11 Plus

English Comprehension W3 Q10

COMPREHENSION

Rounding a bend in the river, they came in sight of a handsome, dignified old house of mellowed red brick, with well-kept lawns reaching down to the water’s edge.

“There’s Toad Hall,” said the Rat; “and that creek on the left, where the notice-board says, ‘Private. No landing allowed,’ leads to his boat-house, where we’ll leave the boat. The stables are over there to the right. That’s the banqueting-hall you’re looking at now—very old, that is. Toad is rather rich, you know, and this is really one of the nicest houses in these parts, though we never admit as much to Toad.”

They glided up the creek, and the Mole shipped his sculls as they passed into the shadow of a large boat-house. Here they saw many handsome boats, slung from the cross beams or hauled up on a slip, but none in the water; and the place had an unused and a deserted air.

The Rat looked around him. “I understand,” said he. “Boating is played out. He’s tired of it, and done with it. I wonder what new fad he has taken up now? Come along and let’s look him up. We shall hear all about it quite soon enough.”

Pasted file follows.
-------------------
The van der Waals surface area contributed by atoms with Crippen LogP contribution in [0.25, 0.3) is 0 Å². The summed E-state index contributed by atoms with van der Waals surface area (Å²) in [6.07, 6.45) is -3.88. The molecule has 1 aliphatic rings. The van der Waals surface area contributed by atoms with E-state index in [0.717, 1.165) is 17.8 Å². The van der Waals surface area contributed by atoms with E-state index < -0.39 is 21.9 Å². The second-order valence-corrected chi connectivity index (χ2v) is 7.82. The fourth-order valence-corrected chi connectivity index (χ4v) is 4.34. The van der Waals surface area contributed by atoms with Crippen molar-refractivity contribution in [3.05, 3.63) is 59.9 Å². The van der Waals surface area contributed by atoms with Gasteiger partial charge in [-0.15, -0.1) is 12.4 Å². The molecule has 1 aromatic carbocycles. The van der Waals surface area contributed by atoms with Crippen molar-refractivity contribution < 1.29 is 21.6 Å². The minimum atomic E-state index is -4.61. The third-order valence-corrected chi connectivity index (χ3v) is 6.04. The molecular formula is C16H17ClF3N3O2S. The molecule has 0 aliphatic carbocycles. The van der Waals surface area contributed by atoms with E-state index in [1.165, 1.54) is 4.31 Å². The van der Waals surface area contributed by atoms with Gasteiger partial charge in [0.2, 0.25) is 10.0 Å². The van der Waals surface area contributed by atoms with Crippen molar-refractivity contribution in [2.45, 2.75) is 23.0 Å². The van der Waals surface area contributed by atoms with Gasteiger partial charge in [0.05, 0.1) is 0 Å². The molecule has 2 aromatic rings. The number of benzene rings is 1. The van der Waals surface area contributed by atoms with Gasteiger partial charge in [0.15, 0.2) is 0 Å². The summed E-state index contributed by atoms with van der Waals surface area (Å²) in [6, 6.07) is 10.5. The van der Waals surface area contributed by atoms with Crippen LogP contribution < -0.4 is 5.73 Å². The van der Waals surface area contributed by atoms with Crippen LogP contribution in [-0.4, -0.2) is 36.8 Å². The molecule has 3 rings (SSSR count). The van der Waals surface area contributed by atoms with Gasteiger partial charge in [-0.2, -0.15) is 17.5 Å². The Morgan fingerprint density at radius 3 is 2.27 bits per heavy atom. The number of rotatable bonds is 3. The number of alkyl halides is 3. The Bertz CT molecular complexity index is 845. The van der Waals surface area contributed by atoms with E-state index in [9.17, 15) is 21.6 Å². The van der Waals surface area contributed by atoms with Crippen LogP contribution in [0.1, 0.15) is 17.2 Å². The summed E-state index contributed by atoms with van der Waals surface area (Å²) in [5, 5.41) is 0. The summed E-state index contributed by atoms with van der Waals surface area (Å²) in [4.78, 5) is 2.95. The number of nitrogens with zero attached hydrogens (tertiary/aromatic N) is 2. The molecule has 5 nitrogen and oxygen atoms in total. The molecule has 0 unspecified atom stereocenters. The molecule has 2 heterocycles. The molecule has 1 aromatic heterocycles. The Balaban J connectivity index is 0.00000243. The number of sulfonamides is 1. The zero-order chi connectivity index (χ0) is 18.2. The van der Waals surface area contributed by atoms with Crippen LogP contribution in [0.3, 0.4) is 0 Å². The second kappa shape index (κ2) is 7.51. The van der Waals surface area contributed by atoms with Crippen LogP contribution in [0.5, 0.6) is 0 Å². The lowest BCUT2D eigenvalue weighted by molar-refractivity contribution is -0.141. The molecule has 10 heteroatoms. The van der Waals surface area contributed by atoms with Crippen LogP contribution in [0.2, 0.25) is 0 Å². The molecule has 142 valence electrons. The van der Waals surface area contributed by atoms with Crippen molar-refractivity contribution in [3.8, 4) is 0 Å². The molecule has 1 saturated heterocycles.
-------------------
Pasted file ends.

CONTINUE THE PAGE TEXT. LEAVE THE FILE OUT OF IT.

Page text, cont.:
They disembarked, and strolled across the bright flower-decked lawns in search of Toad, whom they presently happened upon resting in a wicker garden-chair, with a pre-occupied expression of face, and a large map spread out on his knees.
“Hooray!” he cried, jumping up on seeing them, “this is splendid!” He shook the paws of both of them warmly, never waiting for an introduction to the Mole. “How kind of you!” he went on, dancing round them. “I was just going to send a boat down the river for you, Ratty, with strict orders that you were to be fetched up here at once, whatever you were doing. I want you badly—both of you. Now what will you take? Come inside and have something! You don’t know how lucky it is, your turning up just now!”

“Let’s sit quiet a bit, Toady!” said the Rat, throwing himself into an easy chair, while the Mole took another by the side of him and made some civil remark about Toad’s “delightful residence.”

“Finest house on the whole river,” cried Toad boisterously. “Or anywhere else, for that matter,” he could not help adding.
Text adapted from The Wind in the Willows, by Kenneth Grahame, which is in the public domain.

Question: Toad is described as speaking ‘boisterously’ (line 26). Which of these has a similar meaning?